The farm on the corner of 37th and West streets is easy to miss. With just a few vegetable plots, some fruit trees, a pen for ducks and chickens, and a tiny, 120-square-foot home, it hardly compares to some of West Oakland’s bigger urban farms. But the farm’s founder, Steven DeCaprio, sees it as the first stage in a plan to bring a new type of farming and affordable housing to Oakland.
DeCaprio is the head of Land Action, a nonprofit that he created in 2011 to assist tenants with eviction defense. Two months ago, Land Action launched a campaign to build one hundred micro farms in Oakland over the next five years. The farms will be anchored by tiny homes — less than 120 square feet in size — that will house low-income Oakland residents.
The plan hinges on the use of so-called “tax-defaulted property” — land that is worth less than the taxes owed on it. In Alameda County, tax-defaulted parcels typically have been abandoned by their owners and can be publicly auctioned after five years. But attracting buyers willing to pay the back taxes and fines can be challenging.
DeCaprio believes that his plan solves those problems and more. Building farms on blighted property will rid the city and county of urban eyesores, while the tiny homes will provide people with shelter, and residents will act as stewards for the farms, which, in turn, will also sustain them with nutrition. “This gives us the opportunity not only to provide sustainable models for urban agriculture, it also helps us to fight gentrification,” DeCaprio argued.
DeCaprio isn’t alone in seeing the potential of tax-defaulted properties. In 2013, the City of Oakland’s Department of Housing and Community Development started working with the Alameda County Treasurer-Tax Collector’s Office on a program to make use of blighted parcels. “We looked at the opportunity of starting a program working with developers and nonprofit agencies about bringing these [properties] back online specifically to do affordable housing,” director Michelle Byrd said.
The program’s mechanism is relatively simple. When a tax-defaulted parcel fails to sell during a public auction, the county can enter into direct negotiations with nonprofits to take control of the parcel. A nonprofit is still required to pay the defaulted taxes, as well as any associated penalties and costs.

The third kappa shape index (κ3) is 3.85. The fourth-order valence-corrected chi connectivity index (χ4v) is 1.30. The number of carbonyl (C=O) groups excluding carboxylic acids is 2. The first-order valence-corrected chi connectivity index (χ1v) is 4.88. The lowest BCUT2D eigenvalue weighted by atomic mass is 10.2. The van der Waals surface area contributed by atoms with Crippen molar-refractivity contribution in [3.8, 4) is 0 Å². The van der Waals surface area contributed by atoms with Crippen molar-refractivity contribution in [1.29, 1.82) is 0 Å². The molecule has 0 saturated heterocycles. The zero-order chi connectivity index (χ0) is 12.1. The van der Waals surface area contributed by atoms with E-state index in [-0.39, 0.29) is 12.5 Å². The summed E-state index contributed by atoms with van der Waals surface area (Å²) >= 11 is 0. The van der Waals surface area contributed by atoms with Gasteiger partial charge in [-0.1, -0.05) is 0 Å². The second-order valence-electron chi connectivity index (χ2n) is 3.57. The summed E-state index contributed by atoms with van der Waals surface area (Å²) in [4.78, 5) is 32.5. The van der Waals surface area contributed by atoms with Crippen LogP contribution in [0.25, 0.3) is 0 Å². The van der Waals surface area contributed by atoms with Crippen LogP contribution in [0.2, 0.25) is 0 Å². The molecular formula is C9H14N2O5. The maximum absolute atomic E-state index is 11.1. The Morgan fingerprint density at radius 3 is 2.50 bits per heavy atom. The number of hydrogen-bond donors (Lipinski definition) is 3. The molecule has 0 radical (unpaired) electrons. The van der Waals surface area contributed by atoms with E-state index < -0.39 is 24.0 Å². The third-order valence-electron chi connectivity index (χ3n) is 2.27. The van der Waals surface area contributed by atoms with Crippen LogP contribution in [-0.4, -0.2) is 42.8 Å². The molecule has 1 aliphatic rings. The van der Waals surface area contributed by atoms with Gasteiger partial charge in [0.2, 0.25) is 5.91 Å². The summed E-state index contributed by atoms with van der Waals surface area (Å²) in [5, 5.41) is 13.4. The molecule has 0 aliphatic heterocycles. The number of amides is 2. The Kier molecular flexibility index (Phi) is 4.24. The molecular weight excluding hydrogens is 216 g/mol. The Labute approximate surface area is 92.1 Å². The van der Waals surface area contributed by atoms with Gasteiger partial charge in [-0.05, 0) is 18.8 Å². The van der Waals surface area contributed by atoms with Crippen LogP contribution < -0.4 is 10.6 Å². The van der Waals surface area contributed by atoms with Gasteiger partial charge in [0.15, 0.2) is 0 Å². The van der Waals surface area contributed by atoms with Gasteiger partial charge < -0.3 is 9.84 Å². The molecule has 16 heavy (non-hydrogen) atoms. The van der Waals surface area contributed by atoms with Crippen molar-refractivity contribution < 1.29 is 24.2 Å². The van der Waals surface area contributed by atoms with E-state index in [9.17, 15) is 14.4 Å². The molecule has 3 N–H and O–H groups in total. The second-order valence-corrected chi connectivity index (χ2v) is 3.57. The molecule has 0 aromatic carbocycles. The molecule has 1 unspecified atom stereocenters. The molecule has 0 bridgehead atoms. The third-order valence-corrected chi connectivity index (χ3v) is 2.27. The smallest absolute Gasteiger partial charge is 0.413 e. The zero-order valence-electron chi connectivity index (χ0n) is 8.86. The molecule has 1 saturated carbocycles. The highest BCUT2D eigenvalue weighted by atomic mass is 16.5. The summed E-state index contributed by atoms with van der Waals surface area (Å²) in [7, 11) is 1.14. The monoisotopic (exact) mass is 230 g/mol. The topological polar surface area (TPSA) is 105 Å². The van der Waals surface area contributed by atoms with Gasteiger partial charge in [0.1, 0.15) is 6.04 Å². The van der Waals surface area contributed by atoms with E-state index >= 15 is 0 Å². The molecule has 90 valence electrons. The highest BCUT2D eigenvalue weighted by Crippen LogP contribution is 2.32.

But the city-county program hit a snag earlier this year when the chief architect of the plan, Margaretta Lin, director of strategic initiatives in Oakland’s Housing and Community Development Department, resigned her position. According to Byrd, the city and county recently started to move forward again, engaging in discussions with organizations such as Hello Housing that are interested in investing in parcels. DeCaprio’s proposal is under review, she said, and it still needs to be assessed by the county to see if it’s viable.
While DeCaprio is interested in working with the city and the county, he’s also concerned that the program might not go forward because of Lin’s absence. So Land Action has circulated a petition online, demanding that Oakland and Alameda County officials eliminate back taxes and penalties on tax-defaulted properties sold to land trusts and give full support to the micro-farm and tiny home campaign. “Historically, these tax-default properties have existed in this legal gray area,” DeCaprio said. “The city just found this one loophole to escape from this conundrum, and we’ll explore that, but I’m more than happy to provide housing and sustainability through direct action.”
‘Direct action,’ in this case, would mean taking possession of tax-defaulted land through adverse possession — the legal term for squatting. DeCaprio is one of the Bay Area’s foremost experts on adverse possession. He started practicing it in 2000, shortly after he returned to the East Bay from touring Europe with his punk band, Lesser of Two. Unemployed and living in his van, DeCaprio began searching neighborhoods in Berkeley and Oakland for abandoned houses that he could live in.